U.S. President Joe Biden speaks during a State of the Union address at the U.S. Capitol in Washington, D.C., U.S., on March 1, 2022. During his campaign for the presidency, Joe Biden made criminal justice reform a focal point. A little more than a year into his first term, Biden has followed through on some of his promises but fallen short on others.
Al Drago—Getty Images
March 7, 2022 3:53 PM EST

During his campaign for the Oval Office, President Joe Biden made criminal-justice reform a focal point, calling out many problems with the system: over-incarceration, a lack of focus on redemption and rehabilitation, racial and socioeconomic disparities, “urban gun violence,” and more.

When it comes to having turned those promises into reality, a little more than a year into his first term, criminal-justice experts give him a mixed report card. During his State of Union address on March 1—which happened to be the first day of National Criminal Justice Month—Biden didn’t have much to say about criminal justice reform. When he did speak about criminal justice issues, he primarily focused on calls to “defund the police,” which Biden pushed back against, arguing that the police in fact need more funding. (This is a position about which he’s been very consistent.)

“We should all agree: The answer is not to defund the police. The answer is to fund the police with the resources and training they need to protect our communities,” Biden said during his address to the country, garnering applause from both sides of the aisle.

Making progress

The President has followed through on some of his criminal-justice campaign promises, or at least tried. Through the Build Back Better Plan, he proposed $5 billion to go toward community violence intervention programs, with the hopes that this would fund training, research, grants, and data collection for gun-violence prevention on the ground. This is all in addition to billions in funding for law enforcement. The Build Back Better plan, however, is currently stalled in the Senate.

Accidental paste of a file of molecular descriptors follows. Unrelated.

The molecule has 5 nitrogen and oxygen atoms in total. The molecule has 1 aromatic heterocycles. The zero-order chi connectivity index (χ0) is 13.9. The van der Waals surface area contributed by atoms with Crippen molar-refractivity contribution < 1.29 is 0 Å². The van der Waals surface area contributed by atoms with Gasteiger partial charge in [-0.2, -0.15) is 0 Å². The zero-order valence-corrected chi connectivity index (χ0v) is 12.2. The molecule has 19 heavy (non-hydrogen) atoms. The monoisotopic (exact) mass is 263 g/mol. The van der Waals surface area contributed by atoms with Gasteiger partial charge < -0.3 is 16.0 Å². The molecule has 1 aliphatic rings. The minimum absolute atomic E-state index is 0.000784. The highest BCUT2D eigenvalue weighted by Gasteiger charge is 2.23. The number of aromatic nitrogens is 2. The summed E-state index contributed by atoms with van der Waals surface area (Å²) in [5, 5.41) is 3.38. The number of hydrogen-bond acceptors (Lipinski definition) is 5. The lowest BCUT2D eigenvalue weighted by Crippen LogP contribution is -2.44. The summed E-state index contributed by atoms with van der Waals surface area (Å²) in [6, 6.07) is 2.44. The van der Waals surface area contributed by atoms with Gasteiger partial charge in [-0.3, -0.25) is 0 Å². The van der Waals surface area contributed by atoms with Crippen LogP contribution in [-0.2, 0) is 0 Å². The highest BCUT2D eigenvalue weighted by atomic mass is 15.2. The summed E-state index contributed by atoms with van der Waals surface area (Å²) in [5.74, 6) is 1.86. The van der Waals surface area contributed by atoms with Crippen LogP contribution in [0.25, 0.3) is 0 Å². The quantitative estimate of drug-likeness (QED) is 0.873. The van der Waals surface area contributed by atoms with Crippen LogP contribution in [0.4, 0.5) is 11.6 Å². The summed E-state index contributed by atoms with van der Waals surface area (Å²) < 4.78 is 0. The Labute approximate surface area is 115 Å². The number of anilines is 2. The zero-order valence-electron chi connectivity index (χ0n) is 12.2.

In terms of tackling gun violence, he’s made noteworthy investments for community-led initiatives. As part of the American Rescue Plan, $350 billion for state and local funding is permitted to go toward community violence intervention programs.

Read more: ‘Enough is Enough.’ Meeting New York City Mayor, Biden Pledges Progress in Fight Against Gun Violence

He’s also nominated 75 people to federal courts, with 40 of them confirmed. Having said he would improve diversity among the ranks of people who enforce the justice system, over 60% of his nominees were people of color and 75% of them were women, according to a report by the Alliance for Justice. Under his presidency, 37 U.S. Attorneys have been nominated, 20 of whom are Black along with 13 women. Before Biden’s presidency, women of color only made up 4% of sitting federal judges. He’s nominated 31 women of color for federal judge positions in his first year, compared to two for former President Trump and nine for former President Obama.

While on the campaign trail, Biden said he would eliminate the federal death penalty. Though it has not been eliminated, there is currently a moratorium on it. (The Supreme Court recently reinstated the death penalty for Boston Marathon Bomber Dzhokhar Tsarnaev.)

Another one of his promises included ending the federal government’s reliance on private prisons. Biden did order the Department of Justice (DOJ) not to renew contracts with private facilities in 2021; however, those same kinds of facilities are still used for federal detention centers, including ones overseen by the U.S. Immigration and Customs Enforcement (ICE), since ICE is not part of the DOJ.